Not all reviews were positive. David Hinckley of the New York Daily News reported that the season premiere episode "never quite [found] its rhythm."[34] Linda Stasi of the New York Post said that "Season 4" had "some good laughs here, but there's also the threat that 30 Rock could easily turn into that thing the writers relentlessly make fun of – TV shows and stars that are too smug, too smart and too out-of-touch for their own good."[35] The Kansas City Star's Aaron Barnhart deemed it as "one of the weakest 30 Rock's" he has ever seen and that he found the episode boring.[36]

References[edit]

General
Specific
  1. ^ "30 Rock — Season 4 - Cast and Crew". Yahoo! TV. Retrieved August 17, 2010. 
  2. ^ "Tina Fey — Filmography by TV series". Internet Movie Database. Retrieved August 16, 2010. 
  3. ^ "Don Scardino — Filmography by TV series". Internet Movie Database. Retrieved August 16, 2010. 
  4. ^ a b c d Lady Lola. "30 Rock — Season 4". Yahoo! TV. Retrieved August 16, 2010. 
  5. ^ "30 Rock —"Season Four" Episode 401-- Pictured: Jane Krakowski as Jenna -- NBC Photo: Ali Goldstein". Set Photos. NBC Universal Media Village. August 28, 2009. Retrieved August 17, 2010.  Save Picture as → Right click file → Properties → Summary → Advanced → Date Picture Taken
  6. ^ "30 Rock —"Season Four" Episode 401 -- Pictured: (l-r) NBC Pages, Steve Buscemi as Len -- NBC Photo: Ali Goldstein". Set Photos. NBC Universal Media Village. September 1, 2009. Retrieved August 17, 2010.  Save Picture as → Right click file → Properties → Summary → Advanced → Date Picture Taken
  7. ^ "30 Rock —"Season Four" Episode 401 -- Pictured: Tina Fey as Liz Lemon -- NBC Photo: Ali Goldstein". Set Photos. NBC Universal Media Village. September 30, 2009. Retrieved August 17, 2010.  Save Picture as → Right click file → Properties → Summary → Advanced → Date Picture Taken
  8. ^ "30 Rock — "Season Four" Episode 401-- Pictured: (l-r) Jane Krakowski as Jenna, Tina Fey as Liz Lemon -- NBC Photo: Ali Goldstein". Set Photos. NBC Universal Media Village. October 9, 2009. Retrieved August 17, 2010.  Save Picture as → Right click file → Properties → Summary → Advanced → Date Picture Taken
  9. ^ "Steve Buscemi". Internet Movie Database. Retrieved August 16, 2010. 
  10. ^ Labrecque, Jeff (October 21, 2007). "30 Rock: Knocked Down". Entertainment Weekly. Retrieved August 16, 2010. 
  11. ^ Sepinwall, Alan (May 1, 2009). "30 Rock, "The Natural Order": Jack daddy". The Star-Ledger. Retrieved August 16, 2010. 
  12. ^ Semigran, Aly (May 8, 2009). "'30 Rock': Best moments from 'Mamma Mia'". Entertainment Weekly. Retrieved August 16, 2010. 
  13. ^ "30 Rock — Retreat to Move Forward — Cast and Crew". Yahoo! TV. Retrieved August 16, 2010. 
  14. ^ "Paula Pell". Internet Movie Database. Retrieved August 17, 2010. 
  15. ^ Cho, David; Brady Dennis (March 15, 2009). "Bailout King AIG Still to Pay Millions In Bonuses". The Washington Post. Retrieved August 17, 2010. 
  16. ^ a b Canning, Robert (October 14, 2009). "30 Rock: "Season 4" Review". IGN. Retrieved October 28, 2009. 
  17. ^ Ryan, Maureen (October 14, 2009). "'30 Rock' gleefully bites the hand that feeds it as Season 4 begins". Chicago Tribune. Retrieved August 17, 2010. 
  18. ^ 30 Rock: Season 3 (Bonus Features — Deleted Scenes) (CD). Universal Studios Home Entertainment. 2009.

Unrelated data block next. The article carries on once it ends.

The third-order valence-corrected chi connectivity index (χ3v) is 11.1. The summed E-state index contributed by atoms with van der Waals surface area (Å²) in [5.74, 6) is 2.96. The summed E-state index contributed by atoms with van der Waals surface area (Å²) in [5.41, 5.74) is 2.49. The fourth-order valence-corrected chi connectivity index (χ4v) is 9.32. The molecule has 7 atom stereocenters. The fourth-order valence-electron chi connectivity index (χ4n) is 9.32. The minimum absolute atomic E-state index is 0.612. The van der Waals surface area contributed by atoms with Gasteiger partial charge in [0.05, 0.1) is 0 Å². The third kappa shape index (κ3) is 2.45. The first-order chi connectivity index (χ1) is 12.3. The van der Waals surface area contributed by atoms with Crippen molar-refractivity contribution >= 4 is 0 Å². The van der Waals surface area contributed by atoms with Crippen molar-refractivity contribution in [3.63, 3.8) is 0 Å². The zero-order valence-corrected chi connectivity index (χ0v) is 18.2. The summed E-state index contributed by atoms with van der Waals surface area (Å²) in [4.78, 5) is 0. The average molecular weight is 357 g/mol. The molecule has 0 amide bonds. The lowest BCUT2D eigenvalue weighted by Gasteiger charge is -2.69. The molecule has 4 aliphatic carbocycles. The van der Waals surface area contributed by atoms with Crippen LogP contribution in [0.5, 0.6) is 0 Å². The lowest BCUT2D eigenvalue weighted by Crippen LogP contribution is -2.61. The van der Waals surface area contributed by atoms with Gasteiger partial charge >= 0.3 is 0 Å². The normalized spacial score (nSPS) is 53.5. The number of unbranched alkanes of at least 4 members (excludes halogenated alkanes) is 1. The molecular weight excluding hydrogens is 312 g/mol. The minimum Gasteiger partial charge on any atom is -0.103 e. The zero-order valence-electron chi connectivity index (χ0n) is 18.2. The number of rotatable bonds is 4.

19. ^ a b 30 Rock: Season 4 (Bonus Features — Deleted Scenes) (CD). Universal Studios Home Entertainment. 2010. 
  20. ^ Gorman, Bill (October 16, 2009). "TV Ratings Thursday: 30 Rock Premieres Down Sharply, Vampire Diaries Hits Highs". TV by the Numbers. Retrieved August 16, 2010. 
  21. ^ Kissell, Rick (October 31, 2008). "'Rock' hits series high". Variety. Retrieved September 26, 2009. 
  22. ^ Weisman, Jon (October 16, 2009). "'30 Rock' premiere down from last year". Variety. Retrieved October 28, 2009. 
  23. ^ "ABC wins 4 straight Thursdays — Flash Forward and Private Practice grow" (Press release). ABC. October 16, 2009. Retrieved October 28, 2009. "Please Note: MLB post-season coverage on TBS of Game 1 for the National League Playoffs (LA Dodgers Philadelphia Phillies) will be a competitive factor on Thursday night and a consideration in week-to-week comparisons." 
  24. ^ "30 Rock — Do Over". Yahoo! TV. Retrieved August 16, 2010. 
  25. ^ Bloom, Barry (October 30, 2008). "Selig: 'Drama at its best'". MLB.com. Retrieved October 28, 2009. 
  26. ^ Gandert, Sean (October 16, 2009). "30 Rock Review: Season 4 Premiere—"Season 4"". Paste. Retrieved October 28, 2009. 
  27. ^ Sassone, Bob (October 16, 2009). "30 Rock: Season 4 (season premiere)". TV Squad. Retrieved August 16, 2010. 
  28. ^ Anthony, Michael (October 16, 2009). "30 Rock Episode Recap: "Season 4"". TV Guide. Retrieved August 16, 2010. 
  29. ^ McNamara, Mary (October 15, 2009). "'30 Rock' starts its third season". Los Angeles Times. p. 1. Retrieved August 16, 2010. 
  30. ^ Lyons, Margaret (October 16, 2009). "'30 Rock': The 10 best quotes from the season premiere". Entertainment Weekly. Retrieved August 16, 2010. 
  31. ^ Zurawik, David (October 15, 2009). "'30 Rock' returns with rollicking, savvy satire". The Baltimore Sun. Retrieved August 16, 2010. 
  32. ^ Wiser, Paige (October 15, 2009). "Top of 'Rock': Opener lives up to accolades". Chicago Sun-Times: 36. 
  33. ^ Aeh, Kevin (October 16, 2009). "30 Rock recap: Season 4, episode 4.01". Time Out. Retrieved August 16, 2010. 
  34. ^ Hinckley, David (October 15, 2009). "30 Rock". Daily News (New York). Retrieved August 16, 2010. 
  35. ^ Stasi, Linda (October 15, 2009). "'Rock' goes soft". New York Post. Retrieved August 16, 2010. 
  36. ^ Barnhart, Aaron (October 11, 2009). "30 Rock is too poor, Million too rich, Joan Baez just right". The Kansas City Star: F10. 

External links[edit]